SINGAPORE — The High Court dismissed interim injunctions granted to financial website MoneySmart that prevented a former employee from working for a rival firm, after concluding that the non-compete clause was unreasonable and unfair.

The non-compete clause was also “against the interests of the public”. It was therefore not valid or enforceable, said Senior Judge Tan Siong Thye in a judgment dated on Tuesday (April 2), in which he ruled in favour of the former employee, Mr Artem Musienko.

The non-compete clause, commonly found in employment contracts, restricts an employee from working for competitors for a certain period after their current employment ends. 

MoneySmart, which operates in Singapore, Hong Kong and has a presence in Taiwan and the Philippines, provides online financial product comparison services for customers to review, compare and buy such products through its website. 

In 2022, it launched insurance brand Bubblegum, and hired Mr Musienko to be head of technology in July that year.

As part of his job scope, the Russian led the design, product and technology department for the Bubblegum division to create the brand’s platform and mobile application and ensure its functionality. 

He resigned from MoneySmart on Nov 23, 2023, with his last day of employment on Jan 12, 2024. 

Three days later, Mr Musienko started working as the head of engineering for CAG Regional Singapore, a subsidiary of MoneyHero Limited – MoneySmart’s rival.

Similar to MoneySmart, MoneyHero has its own insurance brand, Seedly Travel Insurance, distributed by a subsidiary in Singapore. 

On Jan 25, MoneySmart filed a suit seeking a 12-month injunction — starting from Jan 12 — to stop Mr Musienko from acting in breach of the non-compete clause.

These included directly or indirectly engaging with any business in Singapore and Hong Kong that provides online financial product comparison services.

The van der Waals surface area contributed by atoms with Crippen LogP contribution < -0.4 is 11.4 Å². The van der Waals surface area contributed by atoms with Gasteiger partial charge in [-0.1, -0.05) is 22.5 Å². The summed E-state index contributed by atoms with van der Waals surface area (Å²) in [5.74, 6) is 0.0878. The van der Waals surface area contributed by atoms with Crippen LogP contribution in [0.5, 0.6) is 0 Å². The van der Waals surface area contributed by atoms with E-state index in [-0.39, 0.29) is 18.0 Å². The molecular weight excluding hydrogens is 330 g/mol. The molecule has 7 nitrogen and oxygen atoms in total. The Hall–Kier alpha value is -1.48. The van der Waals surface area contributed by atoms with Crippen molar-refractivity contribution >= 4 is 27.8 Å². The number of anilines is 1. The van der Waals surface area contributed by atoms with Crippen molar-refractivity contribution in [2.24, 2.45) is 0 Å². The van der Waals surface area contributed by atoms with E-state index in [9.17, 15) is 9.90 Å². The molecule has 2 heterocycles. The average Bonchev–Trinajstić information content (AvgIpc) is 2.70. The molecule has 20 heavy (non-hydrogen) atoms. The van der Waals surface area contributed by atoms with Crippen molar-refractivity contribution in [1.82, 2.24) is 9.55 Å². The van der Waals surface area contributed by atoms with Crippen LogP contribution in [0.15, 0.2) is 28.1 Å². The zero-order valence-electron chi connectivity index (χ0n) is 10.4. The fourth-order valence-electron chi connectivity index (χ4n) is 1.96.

MoneySmart, represented by law firm Shook Lin & Bok, argued that such businesses included MoneyHero Limited and its associated companies. 

The company also sought an injunction to restrain Mr Musienko from acting in breach of the confidentiality clause by using or disclosing all information about MoneySmart. 

It sought damages arising from loss it suffered from the breaches of both the non-compete clause and the confidentiality clause. 

Mr Musienko, represented by law firm Rajah & Tann, applied to set aside the interim injunctions. 

ARGUMENTS FROM BOTH SIDES

MoneySmart argued that its non-compete clause protected legitimate proprietary interests, and was reasonable as it is limited in scope of activity, geographical area and time. 

The company contended that it had built up Mr Musienko’s expertise in the fintech field through training, saying he had no prior experience in the fintech industry. 

As part of its argument, MoneySmart also said the non-compete clause only restricts participation in online financial product comparison services, a niche market dominated by MoneySmart and MoneyHero. Together, they held 95 per cent of the market share in 2022. 

MoneySmart asserted that Mr Musienko breached his obligations under the employment agreement when he began work with CAG Regional Singapore.

But he countered that the non-compete clause was too wide in scope and hence unenforceable, and that it did not protect any legitimate proprietary interest.